A large, new Mexican grocery store planned for the intersection of W. Main Street and S. Soderquist Road will be delayed at least a month, as Turlock Planning Commissioners on Thursday held off on approving the development due to neighbors’ concerns.
“I think there are some issues that need some time and consideration before going forward with this,” said Planning Commission Chair Mike Brem.
Mi Pueblo Food Center, a 36,000 square foot full-service Mexican grocery store, would offer a carniceria, fresh produce, bakeries with fresh goods throughout the day, a hot Mexican deli with seating area, a tortelleria, and a customer service center with check cashing, utility payments and money transfers. The development would remodel 104,000 square feet of retail which previously housed a Dollar City and a furniture store, while offering new and upgraded landscaping and storm drainage improvements to benefit the entire neighborhood.
Mi Pueblo Food Center was founded in East San Jose by Mexican immigrant Juvenal Chaves in 1991. Since then, the chain has grown to include 20 stores – including two in Modesto and one in Atwater – and now retains approximately 3,000 employees.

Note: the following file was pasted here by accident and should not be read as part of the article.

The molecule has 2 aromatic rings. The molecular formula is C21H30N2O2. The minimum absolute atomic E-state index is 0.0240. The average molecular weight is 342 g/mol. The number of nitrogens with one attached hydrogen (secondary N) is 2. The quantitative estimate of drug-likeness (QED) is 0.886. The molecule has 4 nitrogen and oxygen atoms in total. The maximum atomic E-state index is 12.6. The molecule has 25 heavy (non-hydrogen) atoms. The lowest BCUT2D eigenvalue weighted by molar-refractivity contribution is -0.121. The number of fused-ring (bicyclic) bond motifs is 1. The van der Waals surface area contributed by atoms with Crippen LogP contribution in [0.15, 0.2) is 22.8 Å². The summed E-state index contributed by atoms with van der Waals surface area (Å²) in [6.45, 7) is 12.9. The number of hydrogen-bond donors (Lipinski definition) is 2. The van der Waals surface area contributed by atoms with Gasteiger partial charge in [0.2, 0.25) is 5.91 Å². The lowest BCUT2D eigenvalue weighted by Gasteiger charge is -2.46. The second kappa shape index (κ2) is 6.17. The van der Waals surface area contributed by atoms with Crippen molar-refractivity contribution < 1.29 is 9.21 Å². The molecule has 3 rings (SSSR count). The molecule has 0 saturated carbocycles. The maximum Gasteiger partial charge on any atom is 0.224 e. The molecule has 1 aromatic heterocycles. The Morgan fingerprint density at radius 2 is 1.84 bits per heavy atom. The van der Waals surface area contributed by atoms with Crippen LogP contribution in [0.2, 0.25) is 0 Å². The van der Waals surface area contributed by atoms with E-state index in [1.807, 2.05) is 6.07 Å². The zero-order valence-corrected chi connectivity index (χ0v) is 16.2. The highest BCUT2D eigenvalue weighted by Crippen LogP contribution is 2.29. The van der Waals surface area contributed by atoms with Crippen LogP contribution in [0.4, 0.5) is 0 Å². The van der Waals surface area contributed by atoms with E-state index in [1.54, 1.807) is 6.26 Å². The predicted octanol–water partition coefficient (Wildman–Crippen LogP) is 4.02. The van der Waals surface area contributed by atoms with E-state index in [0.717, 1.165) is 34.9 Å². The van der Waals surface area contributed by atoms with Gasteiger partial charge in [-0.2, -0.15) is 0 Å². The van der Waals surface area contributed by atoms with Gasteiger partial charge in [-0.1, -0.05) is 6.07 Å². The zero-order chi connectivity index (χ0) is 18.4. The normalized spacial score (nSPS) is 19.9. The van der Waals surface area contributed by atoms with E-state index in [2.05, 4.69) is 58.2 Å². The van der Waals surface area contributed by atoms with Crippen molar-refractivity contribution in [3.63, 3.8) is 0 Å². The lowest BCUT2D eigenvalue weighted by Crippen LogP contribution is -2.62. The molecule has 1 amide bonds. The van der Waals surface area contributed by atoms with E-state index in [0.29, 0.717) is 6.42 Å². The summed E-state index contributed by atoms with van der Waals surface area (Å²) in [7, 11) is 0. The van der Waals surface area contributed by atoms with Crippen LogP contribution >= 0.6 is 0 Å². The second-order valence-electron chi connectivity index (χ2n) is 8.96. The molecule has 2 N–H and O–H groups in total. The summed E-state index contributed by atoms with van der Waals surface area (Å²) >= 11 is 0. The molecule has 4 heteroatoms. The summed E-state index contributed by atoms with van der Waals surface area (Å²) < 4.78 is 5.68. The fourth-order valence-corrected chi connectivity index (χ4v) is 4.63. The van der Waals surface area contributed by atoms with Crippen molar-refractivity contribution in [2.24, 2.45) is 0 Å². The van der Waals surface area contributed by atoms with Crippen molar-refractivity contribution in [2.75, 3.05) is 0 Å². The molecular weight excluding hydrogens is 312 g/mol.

The chain is known for its warm, festive, family-friendly environment, according to Perla Rodriguez, vice president of public affairs for Mi Pueblo Food Center. As part of its commitment to customer service, the store offers a complementary shuttle ride home from the store, which Rodriguez says is valuable to mothers or seniors who need to shop but don’t drive.
“It’s part of that extraordinary dedication to customer service,” Rodriguez said. “... We think every customer is worth it.”
Additionally, the chain prides itself on cleanliness, with onsite janitors at all times, and safety, with full-time security.
Traditionally, projects like Mi Pueblo would be approved via Minor Discretionary Permits, which do not require Planning Commission approval. But the matter was raised to require commission approval after concerns were raised by members of the community.
“There are outstanding concerns and issues raised by residential neighbors, at least one neighbor, and the property owner to the south which must be addressed,” said Rose Stilo, Turlock planner.